By Jake Batsell
Over the past 15 months, I’ve visited more than two dozen news organizations in the United States and United Kingdom conducting interviews for my book project, Engaged Journalism. And it should come as no surprise that on both sides of the Atlantic, managers of thinly-staffed newsrooms are fixated on boosting digital audience without blowing up the budget.
This summer, The Telegraph did just that with an interactive feature that was fun, compelling and wonderfully simple — and took only a few days to build. “How to spot a Stradivarius,” published in connection with an Oxford museum exhibit featuring 21 of the world-renowned violins, challenged users to listen to three short audio clips and see if they could pick out the fairest fiddle of them all. (Plug in your headphones and try it yourself; then we’ll talk shop below.)
Whether you guessed right or not, the Telegraph’s Stradivarius challenge provides a brainy five-minute escape and, perhaps, the impulse to pass the story along to a friend. If you nailed it, you might have experienced the same thrill as University of North Texas student Cynthia Green did when she took the challenge: “Not only did I have fun taking it, but I felt really fancy and sophisticated when I guessed the answers correctly.”
It wasn’t an epic game-changer in journalistic storytelling, but nearly 5,000 Telegraph readers were excited (or disappointed) enough to share their results by answering a poll, and scores more shared it via social media channels or reacted in the comments. When I spoke with members of the Telegraph’s interactive team last month in London, they said they considered the project a relative success, especially given the minimal staff time spent creating it.
“It’s not the best, by far,” said Telegraph online graphics editor Mark Oliver, who spent roughly half a week creating the feature. “But in terms of the amount of time that we spent building it, it was pretty successful, I think.”
Oliver and interactive news editor Conrad Quilty-Harper said they don’t have a fixed formula to gauge success. When a project goes live, they pay close attention to pageviews, social media shares and comment activity, as well as more subjective factors like the tone of the comments.
In building the Stradivarius feature, Oliver said the Telegraph’s aim was to appeal to novices and experts alike: “Is this going to be complicated for a 12-year-old kid to navigate their way through, or is it going to be easy? At the same time, for a classical music genius, is it going to be too basic for them to enjoy it?”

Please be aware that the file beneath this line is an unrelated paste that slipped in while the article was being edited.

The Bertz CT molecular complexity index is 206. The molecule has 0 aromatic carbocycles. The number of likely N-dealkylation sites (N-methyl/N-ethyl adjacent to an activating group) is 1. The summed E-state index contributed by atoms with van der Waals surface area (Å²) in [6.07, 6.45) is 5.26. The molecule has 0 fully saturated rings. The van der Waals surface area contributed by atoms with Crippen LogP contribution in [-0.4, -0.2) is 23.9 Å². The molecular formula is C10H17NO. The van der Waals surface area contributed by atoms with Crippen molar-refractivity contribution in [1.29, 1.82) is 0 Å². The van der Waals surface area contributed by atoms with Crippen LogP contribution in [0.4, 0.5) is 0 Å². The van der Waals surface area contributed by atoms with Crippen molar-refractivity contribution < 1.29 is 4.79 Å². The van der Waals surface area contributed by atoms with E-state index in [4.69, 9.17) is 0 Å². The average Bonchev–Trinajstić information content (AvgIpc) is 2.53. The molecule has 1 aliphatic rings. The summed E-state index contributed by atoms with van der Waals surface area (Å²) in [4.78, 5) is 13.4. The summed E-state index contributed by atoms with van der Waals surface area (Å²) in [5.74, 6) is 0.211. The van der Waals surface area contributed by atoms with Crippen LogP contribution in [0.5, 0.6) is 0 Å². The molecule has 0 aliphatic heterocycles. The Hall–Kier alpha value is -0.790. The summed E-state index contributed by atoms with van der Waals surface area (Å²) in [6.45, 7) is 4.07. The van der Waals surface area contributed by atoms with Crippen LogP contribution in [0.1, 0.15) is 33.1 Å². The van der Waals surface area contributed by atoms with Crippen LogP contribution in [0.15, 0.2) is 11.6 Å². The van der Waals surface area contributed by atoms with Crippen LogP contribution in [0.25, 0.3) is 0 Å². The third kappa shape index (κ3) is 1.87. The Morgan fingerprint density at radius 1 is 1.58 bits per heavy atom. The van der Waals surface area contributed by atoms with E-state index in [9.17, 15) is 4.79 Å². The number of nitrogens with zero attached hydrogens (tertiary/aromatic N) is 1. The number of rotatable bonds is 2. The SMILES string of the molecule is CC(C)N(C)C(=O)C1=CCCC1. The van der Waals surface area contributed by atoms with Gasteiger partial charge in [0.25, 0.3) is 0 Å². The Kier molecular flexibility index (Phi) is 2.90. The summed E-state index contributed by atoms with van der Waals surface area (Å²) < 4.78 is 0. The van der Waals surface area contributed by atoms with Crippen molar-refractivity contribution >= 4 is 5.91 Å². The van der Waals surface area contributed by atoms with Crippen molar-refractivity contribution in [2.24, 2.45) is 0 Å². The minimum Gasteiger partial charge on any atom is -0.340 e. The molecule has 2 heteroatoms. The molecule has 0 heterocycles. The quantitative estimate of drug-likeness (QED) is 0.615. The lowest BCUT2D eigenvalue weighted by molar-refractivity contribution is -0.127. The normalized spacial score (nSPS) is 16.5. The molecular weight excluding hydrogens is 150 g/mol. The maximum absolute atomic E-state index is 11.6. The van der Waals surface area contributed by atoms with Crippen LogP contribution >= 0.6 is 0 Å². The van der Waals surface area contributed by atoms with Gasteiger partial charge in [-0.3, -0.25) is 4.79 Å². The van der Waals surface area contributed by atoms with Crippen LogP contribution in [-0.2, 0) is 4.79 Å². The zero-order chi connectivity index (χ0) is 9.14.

The news industry needs more quick, smart interactive hits like this that provide more digital bang for the buck. The New York Times’ much-admired “Snow Fall” was crafted by a 16-person team over the course of six months (although, of course, the interactive staff was simultaneously working on other tasks). When Times Executive Editor Jill Abramson was asked about Snow Fall’s ROI (return on investment) at last April’s International Symposium on Online Journalism in Austin, she quipped that the project’s ROI was that it turned “snowfall” into a verb to describe mesmerizing digital storytelling. As in, “Let’s snowfall that story.”
And indeed it has. Snow Fall won a Pulitzer and has since inspired successors like The Guardian and The Dallas Morning News to snowfall their own narrative projects. (Update: Conveniently enough, Times public editor Margaret Sullivan tackled the use-of-resources question today on her blog.)
Still, the resources versus return question is a critical one for any interactive project. Even the Times Idea Lab realized it made “mistakes” in failing to fully monetize Snow Fall’s success – and for its most recently snowfalled project, “The Jockey,” the Times built in custom ads from BMW.
Snow Fall has rightfully entered the lexicon of journalistic verbs. But at a time when newsroom resources are ever more precious, you don’t have to snowfall a story to meaningfully connect with your digital audience. Sometimes you can stradivarius the story and get a nice return, too.